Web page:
By Bob Hueston on Jan 09, 2008
Bill Gates was the keynote speaker that year (as usual). He talked about a brave new world where your PC would be your personal slave, and something called Bob(tm) would do your every bidding. The example was something like... you ask Bob to get you tickets to the opera, and while you're off living your life, Bob finds the best priced tickets, in your preferred section of the Opera Hall, and while he's there, he also books dinner reservations at your favorite restaurant in the Theater District. I recall walking out of the auditorium and wondering if I, a Bob myself, had to worry about paying Microsoft royalties whenever I signed my name. Thanks goodness Bob never took off; as it is, I hate that stupid little paperclip person who tells me I'm using Microsoft Word all wrong -- what an annoying little pest he is!
One of the hot technologies that year was the DVD. It promised to provide 2.5 hours of video, in multiple languages, all in the form factor of a CD. Of course, back then, DVD players cost hundreds, if not thousands of dollars. But after watching a demo of a DVD on a big-screen TV, I was sold. I ran right out and got a DVD player within five years, when they cost $200. Last year I bought a DVD player for my mother-in-law for 35 bucks. Of course, now the video technology is Blu-Ray vs HD-DVD, and the future isn't as clear.
Another new technology being promoted that year was digital cameras. Why in the world would anyone want a digital camera, I wondered. They were huge -- bigger than my old Fujica ST605N SLR (which I still have and use), low resolution (2 megapixels was the norm, not enough for a crisp 8x10 color glossy with circles and arrows and a paragraph on the back of each one), and expensive, easily costing over $1000 for most models. I think it was another 6 or 7 years before I went digital myself.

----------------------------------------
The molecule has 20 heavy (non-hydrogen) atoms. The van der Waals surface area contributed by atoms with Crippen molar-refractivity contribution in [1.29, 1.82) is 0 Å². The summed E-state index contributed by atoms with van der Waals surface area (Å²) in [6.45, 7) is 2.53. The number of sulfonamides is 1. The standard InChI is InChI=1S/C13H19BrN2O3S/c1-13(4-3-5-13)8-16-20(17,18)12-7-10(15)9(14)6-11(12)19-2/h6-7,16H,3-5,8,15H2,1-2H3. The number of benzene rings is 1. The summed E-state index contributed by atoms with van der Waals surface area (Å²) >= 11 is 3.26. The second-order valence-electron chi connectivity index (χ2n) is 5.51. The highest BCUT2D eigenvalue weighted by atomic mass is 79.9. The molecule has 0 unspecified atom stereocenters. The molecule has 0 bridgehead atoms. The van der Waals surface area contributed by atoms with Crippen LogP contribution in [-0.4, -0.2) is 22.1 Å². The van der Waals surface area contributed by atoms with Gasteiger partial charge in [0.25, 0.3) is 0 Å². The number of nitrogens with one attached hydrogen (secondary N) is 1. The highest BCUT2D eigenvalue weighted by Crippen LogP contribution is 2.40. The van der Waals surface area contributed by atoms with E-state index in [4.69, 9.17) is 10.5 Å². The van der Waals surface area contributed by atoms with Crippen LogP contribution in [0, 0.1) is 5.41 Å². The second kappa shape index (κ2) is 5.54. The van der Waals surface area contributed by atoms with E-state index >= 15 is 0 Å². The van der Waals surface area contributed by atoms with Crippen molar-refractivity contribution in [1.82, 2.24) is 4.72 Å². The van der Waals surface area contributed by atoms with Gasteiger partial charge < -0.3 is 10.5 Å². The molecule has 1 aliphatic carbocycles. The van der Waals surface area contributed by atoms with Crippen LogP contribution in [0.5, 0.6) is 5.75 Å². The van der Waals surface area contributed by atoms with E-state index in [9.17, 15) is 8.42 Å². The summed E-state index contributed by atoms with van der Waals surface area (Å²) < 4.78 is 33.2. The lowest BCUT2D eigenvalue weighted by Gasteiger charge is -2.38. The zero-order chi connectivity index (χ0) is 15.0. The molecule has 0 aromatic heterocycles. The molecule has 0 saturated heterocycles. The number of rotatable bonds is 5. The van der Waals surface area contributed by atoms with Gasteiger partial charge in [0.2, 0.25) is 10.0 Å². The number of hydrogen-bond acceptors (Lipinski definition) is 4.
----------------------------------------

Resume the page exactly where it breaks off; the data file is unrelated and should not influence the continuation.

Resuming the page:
At the time, I went to the show representing PictureTel, a major high-end videoconferencing vendor at the time. We were telling everyone how video would change the world, business travel would be a thing of the past, and life would be better. Life is better, for me at least -- I quit PictureTel before they went bankrupt and their hollow husk was bought by Polycom. Of course, maybe the people at PictureTel were right, video is changing the world. It's just being done using commodity webcams on laptops and PCs. Seeing the future, and capitalizing on your vision are clearly two different things.